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Brandeis University's Community Newspaper — Waltham, Mass.

Year in review

Published: April 25, 2014
Section: Editorials

To mark The Brandeis Hoot’s 10-year anniversary and to celebrate the closing of the 2013-2014 school year, The Hoot decided to take a look back on the events that have shaped the life of students over the past year. The following five articles all involve concerns that students have raised, and that in turn, have resulted in some action by the university. This has been a tumultuous year for Brandeis, but the students have been far from silent. From protesting former president Jehuda Reinharz’s executive compensation to calling for more services for victims of sexual assault, students at Brandeis have never forgotten that they have a voice. They have written articles, signed petitions, staged protests and taken to social media. They have demanded more of the Brandeis administration and promoted our ideal of social justice.

These five stories, all shared by The Brandeis Hoot over the course of this year, prove that Brandeis students will not be silenced.

“Students demand more resources for sexual violence”:
The article describes how Brandeis Students Against Sexual Violence hand-delivered copies of of a letter to President Fred Lawrence, asking for increased resources to combat sexual assault on campus. The group also wanted to increase awareness around the issue. Students began a similar petition on, which was spread through social media outlets such as Facebook. This year, Brandeis students have also created “SpeakOut! Brandeis,” an anonymous Tumblr blog dedicated to victims of sexual assault. Administration has responded over the past year by hiring Sheila McMahon as sexual assault prevention specialist. They have also promoted the Bystander Intervention Program on campus.

“Univ. to improve crosswalk safety, collaborating with Waltham”:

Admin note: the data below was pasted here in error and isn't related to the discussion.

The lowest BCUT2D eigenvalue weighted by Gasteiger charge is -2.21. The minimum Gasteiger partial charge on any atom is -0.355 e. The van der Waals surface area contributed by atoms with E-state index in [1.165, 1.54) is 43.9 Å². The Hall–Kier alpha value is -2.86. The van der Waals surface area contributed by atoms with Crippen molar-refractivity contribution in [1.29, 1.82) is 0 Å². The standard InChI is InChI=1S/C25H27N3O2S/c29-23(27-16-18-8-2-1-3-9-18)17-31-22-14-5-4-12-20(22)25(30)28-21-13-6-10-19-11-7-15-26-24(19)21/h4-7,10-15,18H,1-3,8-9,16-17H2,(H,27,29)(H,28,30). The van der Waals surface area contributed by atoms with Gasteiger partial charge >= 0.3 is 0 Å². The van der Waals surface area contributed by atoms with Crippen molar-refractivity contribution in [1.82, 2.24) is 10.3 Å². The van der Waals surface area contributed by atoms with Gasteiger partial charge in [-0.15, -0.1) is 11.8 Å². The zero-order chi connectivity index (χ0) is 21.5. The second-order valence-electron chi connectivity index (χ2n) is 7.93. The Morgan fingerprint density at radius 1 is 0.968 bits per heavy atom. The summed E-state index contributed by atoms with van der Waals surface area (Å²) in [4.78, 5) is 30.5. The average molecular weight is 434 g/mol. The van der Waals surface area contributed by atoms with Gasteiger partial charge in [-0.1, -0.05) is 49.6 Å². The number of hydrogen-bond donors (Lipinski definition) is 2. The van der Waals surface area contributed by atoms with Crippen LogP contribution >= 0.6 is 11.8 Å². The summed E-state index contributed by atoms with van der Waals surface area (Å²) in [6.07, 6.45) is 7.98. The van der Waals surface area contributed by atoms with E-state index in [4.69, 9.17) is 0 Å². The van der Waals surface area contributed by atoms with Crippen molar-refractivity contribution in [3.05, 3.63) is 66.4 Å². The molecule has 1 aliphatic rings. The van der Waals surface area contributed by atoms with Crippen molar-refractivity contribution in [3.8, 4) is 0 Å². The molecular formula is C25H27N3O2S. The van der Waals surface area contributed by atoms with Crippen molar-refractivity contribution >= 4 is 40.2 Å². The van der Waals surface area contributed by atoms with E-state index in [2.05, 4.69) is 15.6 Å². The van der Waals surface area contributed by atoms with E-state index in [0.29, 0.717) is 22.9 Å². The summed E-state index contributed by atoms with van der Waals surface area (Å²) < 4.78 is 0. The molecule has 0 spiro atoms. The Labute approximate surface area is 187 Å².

The article discusses the administration’s response to a collision that resulted in the hospitalization of three student pedestrians. The crosswalk by Lindsay Pool proved to be a hazard, as The Hoot reported, considering this was not the first accident to take place there in recent years. The administration responded by upping police security around the area and encouraging students to use the button to signify their crossing. They also promised future efforts and suggested a motion-sensored crosswalk precaution.

“MSA disrespected by vandalism”:
The article details how the Muslim Student Association suite has been targeted multiple times over the past few years, and recently someone removed part of a sign that promoted peace and security. After the article was released, the MSA received many letters of support, and more students became aware of the issue. The university also offered to install a video camera.

“FA dept. underfunded, endures poor facilities”:
The article highlights the Prospect St. art studio, a building in disrepair that senior fine arts majors and post baccalaureate students take classes at. The building is also a far distance away from campus, and students struggled with transportation to and from the studio. Some students also mentioned feeling harassed and unsafe around the building. In the wake of the article, administration members contact some of the distressed fine arts majors. Transportation problems with BranVan services were somewhat resolved, and Waltham police increased surveillance in the area.

“Students protest Reinharz’s executive compensation”:
The article profiles a group of students who banded together to brave a winter blizzard in order to protest the exorbitant executive compensation received by former university President Jehuda Reinharz. The group held signs and chanted outside of the administrative offices for hours, despite the extreme winds and snow. “It is completely ridiculous to give so much money to somebody who is barely here,” said Aaren Weiner ’16, co-organizer of the protest. The university supported the students’ right to protest. “Brandeis University encourages debate, discussion and frank exchange of conflicting views.”